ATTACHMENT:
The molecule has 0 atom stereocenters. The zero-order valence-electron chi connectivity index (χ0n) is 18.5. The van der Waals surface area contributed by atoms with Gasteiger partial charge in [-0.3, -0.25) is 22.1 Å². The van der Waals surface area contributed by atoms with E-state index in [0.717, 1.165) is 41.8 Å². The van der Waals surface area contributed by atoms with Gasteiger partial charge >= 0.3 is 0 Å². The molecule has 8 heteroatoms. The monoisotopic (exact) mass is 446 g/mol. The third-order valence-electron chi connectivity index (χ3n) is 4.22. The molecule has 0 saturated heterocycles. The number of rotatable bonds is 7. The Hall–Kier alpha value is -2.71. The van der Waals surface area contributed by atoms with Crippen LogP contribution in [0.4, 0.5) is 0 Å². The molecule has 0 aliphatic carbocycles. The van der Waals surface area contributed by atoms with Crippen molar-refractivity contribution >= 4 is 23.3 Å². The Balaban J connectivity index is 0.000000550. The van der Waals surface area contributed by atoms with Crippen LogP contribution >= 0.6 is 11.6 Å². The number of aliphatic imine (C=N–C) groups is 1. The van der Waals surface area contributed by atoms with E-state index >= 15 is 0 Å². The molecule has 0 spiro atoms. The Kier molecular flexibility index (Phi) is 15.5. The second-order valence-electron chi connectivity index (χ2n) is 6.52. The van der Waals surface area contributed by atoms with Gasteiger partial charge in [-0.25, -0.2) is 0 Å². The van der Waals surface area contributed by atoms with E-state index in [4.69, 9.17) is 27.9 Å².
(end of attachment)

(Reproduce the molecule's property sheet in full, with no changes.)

The molecule has 0 atom stereocenters. The zero-order valence-electron chi connectivity index (χ0n) is 18.5. The van der Waals surface area contributed by atoms with Gasteiger partial charge in [-0.3, -0.25) is 22.1 Å². The van der Waals surface area contributed by atoms with E-state index in [0.717, 1.165) is 41.8 Å². The van der Waals surface area contributed by atoms with Gasteiger partial charge >= 0.3 is 0 Å². The molecule has 8 heteroatoms. The monoisotopic (exact) mass is 446 g/mol. The third-order valence-electron chi connectivity index (χ3n) is 4.22. The molecule has 0 saturated heterocycles. The number of rotatable bonds is 7. The Hall–Kier alpha value is -2.71. The van der Waals surface area contributed by atoms with Crippen LogP contribution in [0.4, 0.5) is 0 Å². The molecule has 0 aliphatic carbocycles. The van der Waals surface area contributed by atoms with Crippen molar-refractivity contribution >= 4 is 23.3 Å². The Balaban J connectivity index is 0.000000550. The van der Waals surface area contributed by atoms with Crippen LogP contribution >= 0.6 is 11.6 Å². The number of aliphatic imine (C=N–C) groups is 1. The van der Waals surface area contributed by atoms with E-state index >= 15 is 0 Å². The molecule has 0 spiro atoms. The Kier molecular flexibility index (Phi) is 15.5. The second-order valence-electron chi connectivity index (χ2n) is 6.52. The van der Waals surface area contributed by atoms with Gasteiger partial charge in [-0.25, -0.2) is 0 Å². The van der Waals surface area contributed by atoms with E-state index in [4.69, 9.17) is 27.9 Å².